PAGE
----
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The Foreign Exchange Management Act (FEMA) was an act passed in the winter session of Parliament in 1999 which

replaced Foreign Exchange Regulation Act. This act seeks to make offenses related to foreign exchange civil offenses. It extends to the whole of India.[1] FEMA, which replaced Foreign Exchange Regulation Act(FERA), had become the need of the hour since FERA had become incompatible with the pro-liberalisation policies of the Government of India. FEMA has brought a new management regime of Foreign Exchange consistent with the emerging framework of the World Trade Organisation (WTO). It is another matter that the enactment of FEMA also brought with it the Prevention of Money Laundering Act 2002, which came into effect from 1 July 2005. Main Features - Activities such as payments made to any person outside India or receipts from them, along with the deals in foreign exchange and foreign security is restricted. It is FEMA that gives the central government the power to impose the restrictions. - Restrictions are imposed on people living in India who carry out transactions in foreign exchange, foreign security or who own or hold immovable property abroad. - Without general or specific permission of the Reserve Bank of India, FEMA restricts the transactions involving foreign exchange or foreign security and payments from outside the country to India the transactions should be made only through an authorised person.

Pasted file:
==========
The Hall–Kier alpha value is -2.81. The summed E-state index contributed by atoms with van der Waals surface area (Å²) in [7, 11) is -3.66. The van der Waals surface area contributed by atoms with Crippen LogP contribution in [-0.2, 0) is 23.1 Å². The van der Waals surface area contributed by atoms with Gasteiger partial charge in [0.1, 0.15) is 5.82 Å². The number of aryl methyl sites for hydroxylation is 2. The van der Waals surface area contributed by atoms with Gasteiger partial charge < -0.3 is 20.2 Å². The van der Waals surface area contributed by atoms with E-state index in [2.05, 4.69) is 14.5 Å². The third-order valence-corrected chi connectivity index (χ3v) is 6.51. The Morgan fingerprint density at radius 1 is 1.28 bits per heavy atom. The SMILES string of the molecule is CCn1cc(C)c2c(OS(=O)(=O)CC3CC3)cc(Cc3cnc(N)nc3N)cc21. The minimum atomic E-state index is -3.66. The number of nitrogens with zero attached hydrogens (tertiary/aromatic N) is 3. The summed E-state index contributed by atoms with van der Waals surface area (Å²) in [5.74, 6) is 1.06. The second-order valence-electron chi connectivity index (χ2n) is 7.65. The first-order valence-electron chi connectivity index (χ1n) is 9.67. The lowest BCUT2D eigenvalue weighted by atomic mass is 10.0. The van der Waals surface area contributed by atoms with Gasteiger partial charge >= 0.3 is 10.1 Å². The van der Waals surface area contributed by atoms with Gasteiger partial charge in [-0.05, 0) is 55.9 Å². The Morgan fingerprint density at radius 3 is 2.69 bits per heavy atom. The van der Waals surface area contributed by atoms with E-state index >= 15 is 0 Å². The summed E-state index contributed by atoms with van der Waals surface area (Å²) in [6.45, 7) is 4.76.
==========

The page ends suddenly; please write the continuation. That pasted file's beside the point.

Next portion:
- Deals in foreign exchange under the current account by an authorised person can be restricted by the Central Government, based on public interest. - Although selling or drawing of foreign exchange is done through an authorised person, the RBI is empowered by this Act to subject the capital account transactions to a number of restrictions. - People living in India will be permitted to carry out transactions in foreign exchange, foreign security or to own or hold immovable property abroad if the currency, security or property was owned or acquired when he/she was living outside India, or when it was inherited to him/her by someone living outside India. - Exporters are needed to furnish their export details to RBI. To ensure that the transactions are carried out properly, RBI may ask the exporters to comply to its necessary requirements.

Non Resident Indians under FEMA :An Indian Citizen who stays abroad for (a) employment/ carrying on business or (b) vacation outside India or (c) stays abroad under circumstances indicating an intention for an uncertain duration of stay abroad is a non-resident. Persons posted in U.N. organizations and officials deputed abroad by Central/ State Government and Public Sector Undertakings on temporary assignments are also treated as non-resident.

Non-resident foreign citizens of Indian Origin are treated on par with non-resident Indian citizens. Who is a person of Indian Origin? :A.For the purpose of availing of the facilities of opening and maintenance of bank accounts and investments in shares/ securities in India: A foreign citizen ( other than a citizen of Pakistan or Bangladesh ) is deemed to be of Indian Origin, if, i. he, at any time, held an Indian passport, ii. (ii) he or either of his parents or any of his grand parents was a citizen of India bu virtue of the Constitution of India or Citizenship Act, 1956( 57 of 1955) A spouse( not being a citizen of Pakistan or Bangladesh ) of an Indian citizen /Indian origin is also treated as a person of Indian origin provided the Bank accounts are opened or investments in shares/securities in India are made by such persons jointly with their NRI spouses. B. For Investment in immovable properties: A foreign citizen ( other than a citizen of Pakistan, Bangladesh, Afghanistan, Bhutan, Sri lanka or Nepal ), is deemed to be of Indian origin if,

(i) he held an Indian passport at any time, OR (ii) he or his father or paternal grand-father was a citizen of India by virtue of the Constitution of India or the Citizenship Act, 1955 ( 57 of 1955).